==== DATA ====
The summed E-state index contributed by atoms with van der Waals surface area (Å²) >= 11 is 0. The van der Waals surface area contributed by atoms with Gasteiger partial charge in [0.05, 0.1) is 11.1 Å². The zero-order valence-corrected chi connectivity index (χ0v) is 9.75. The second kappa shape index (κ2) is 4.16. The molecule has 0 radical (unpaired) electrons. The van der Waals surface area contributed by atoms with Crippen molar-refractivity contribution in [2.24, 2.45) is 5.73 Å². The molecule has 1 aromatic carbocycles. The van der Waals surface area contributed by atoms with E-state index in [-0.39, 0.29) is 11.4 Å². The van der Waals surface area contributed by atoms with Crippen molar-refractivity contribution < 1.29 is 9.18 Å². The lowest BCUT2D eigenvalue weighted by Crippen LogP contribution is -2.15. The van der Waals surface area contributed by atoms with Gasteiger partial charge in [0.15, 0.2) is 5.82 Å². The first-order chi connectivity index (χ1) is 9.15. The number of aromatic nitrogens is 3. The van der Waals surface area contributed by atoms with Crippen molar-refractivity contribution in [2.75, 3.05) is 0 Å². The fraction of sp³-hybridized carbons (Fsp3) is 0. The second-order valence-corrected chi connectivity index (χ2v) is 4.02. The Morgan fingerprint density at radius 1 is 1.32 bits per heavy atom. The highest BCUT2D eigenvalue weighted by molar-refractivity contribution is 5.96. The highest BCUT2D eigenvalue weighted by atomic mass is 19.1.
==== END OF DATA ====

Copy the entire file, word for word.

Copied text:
The summed E-state index contributed by atoms with van der Waals surface area (Å²) >= 11 is 0. The van der Waals surface area contributed by atoms with Gasteiger partial charge in [0.05, 0.1) is 11.1 Å². The zero-order valence-corrected chi connectivity index (χ0v) is 9.75. The second kappa shape index (κ2) is 4.16. The molecule has 0 radical (unpaired) electrons. The van der Waals surface area contributed by atoms with Crippen molar-refractivity contribution in [2.24, 2.45) is 5.73 Å². The molecule has 1 aromatic carbocycles. The van der Waals surface area contributed by atoms with E-state index in [-0.39, 0.29) is 11.4 Å². The van der Waals surface area contributed by atoms with Crippen molar-refractivity contribution < 1.29 is 9.18 Å². The lowest BCUT2D eigenvalue weighted by Crippen LogP contribution is -2.15. The van der Waals surface area contributed by atoms with Gasteiger partial charge in [0.15, 0.2) is 5.82 Å². The first-order chi connectivity index (χ1) is 9.15. The number of aromatic nitrogens is 3. The van der Waals surface area contributed by atoms with Crippen molar-refractivity contribution in [2.75, 3.05) is 0 Å². The fraction of sp³-hybridized carbons (Fsp3) is 0. The second-order valence-corrected chi connectivity index (χ2v) is 4.02. The Morgan fingerprint density at radius 1 is 1.32 bits per heavy atom. The highest BCUT2D eigenvalue weighted by molar-refractivity contribution is 5.96. The highest BCUT2D eigenvalue weighted by atomic mass is 19.1.